They could not be any happier about once again exporting apples to India, but apple growers know there’s still plenty of work left to build back what used to be our number two market. Washington Apple Commission president Todd Fryhover says September’s lifting of Section 232 tariffs on U.S. apple imports to India was a huge relief.
“So, we were at the duty as all other origins and that spurred on the additional interest in exports, but then the larger crops so we’ve got two bonuses going that have perpetuated itself into a rather dramatic increase in shipments this season versus last in India.”
For U.S. apples, but for Washington state growers in particular, Fryhover says the apple market in India already had a great relationship with and appreciation of our apples.
“I think that, you know, when we look at India, of course India, Red Delicious is a variety that they’re very aware of because they grow it there themselves. The amount of product we shipped in there in past years, pre section 232, the last year that we shipped, we shipped eight million bushels. And so there was already a very good reputation. So, when the duty came off, the importers just came running back as quickly as possible.”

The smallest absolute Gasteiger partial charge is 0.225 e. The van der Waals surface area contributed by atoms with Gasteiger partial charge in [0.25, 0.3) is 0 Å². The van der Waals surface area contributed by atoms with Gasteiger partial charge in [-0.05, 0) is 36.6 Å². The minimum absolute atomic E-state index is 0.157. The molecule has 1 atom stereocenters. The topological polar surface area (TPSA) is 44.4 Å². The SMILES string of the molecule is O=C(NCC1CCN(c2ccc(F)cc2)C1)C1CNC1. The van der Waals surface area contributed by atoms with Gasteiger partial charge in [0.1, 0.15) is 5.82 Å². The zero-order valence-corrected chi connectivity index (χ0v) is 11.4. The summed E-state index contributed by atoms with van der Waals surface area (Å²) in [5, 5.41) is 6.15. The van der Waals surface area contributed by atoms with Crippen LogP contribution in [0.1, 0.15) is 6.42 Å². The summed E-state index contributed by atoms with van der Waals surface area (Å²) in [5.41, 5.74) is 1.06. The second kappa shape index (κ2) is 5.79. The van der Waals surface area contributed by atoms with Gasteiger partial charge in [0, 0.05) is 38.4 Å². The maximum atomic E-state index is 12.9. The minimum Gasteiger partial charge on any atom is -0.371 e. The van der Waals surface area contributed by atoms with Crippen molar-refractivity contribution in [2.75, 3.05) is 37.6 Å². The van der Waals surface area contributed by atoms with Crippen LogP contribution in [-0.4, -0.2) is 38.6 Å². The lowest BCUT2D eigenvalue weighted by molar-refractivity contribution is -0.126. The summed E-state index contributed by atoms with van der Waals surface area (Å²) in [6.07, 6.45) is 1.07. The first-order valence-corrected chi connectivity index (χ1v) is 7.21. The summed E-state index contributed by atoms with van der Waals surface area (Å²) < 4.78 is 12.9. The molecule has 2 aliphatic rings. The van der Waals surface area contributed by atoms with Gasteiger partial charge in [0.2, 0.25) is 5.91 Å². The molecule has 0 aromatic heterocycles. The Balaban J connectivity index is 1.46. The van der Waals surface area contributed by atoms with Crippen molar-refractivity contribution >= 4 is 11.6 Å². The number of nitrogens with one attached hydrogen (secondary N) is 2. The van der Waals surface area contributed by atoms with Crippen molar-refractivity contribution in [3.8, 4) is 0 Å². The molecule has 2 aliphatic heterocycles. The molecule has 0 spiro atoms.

But Fryhover says regaining the market we had prior to the tariffs shutting down our access to India will take some time.
“Certainly, India was not lacking for apples during that process. So, we have a lot of work at the Apple Commission to build back that brand awareness and it’ll certainly take a number of years before we feel comfortable in that process.”
Exports this year, Fryhover says are doing better than what was a down year in 2023, with both Mexico and Canada, our number one and two markets, taking up some of the slack.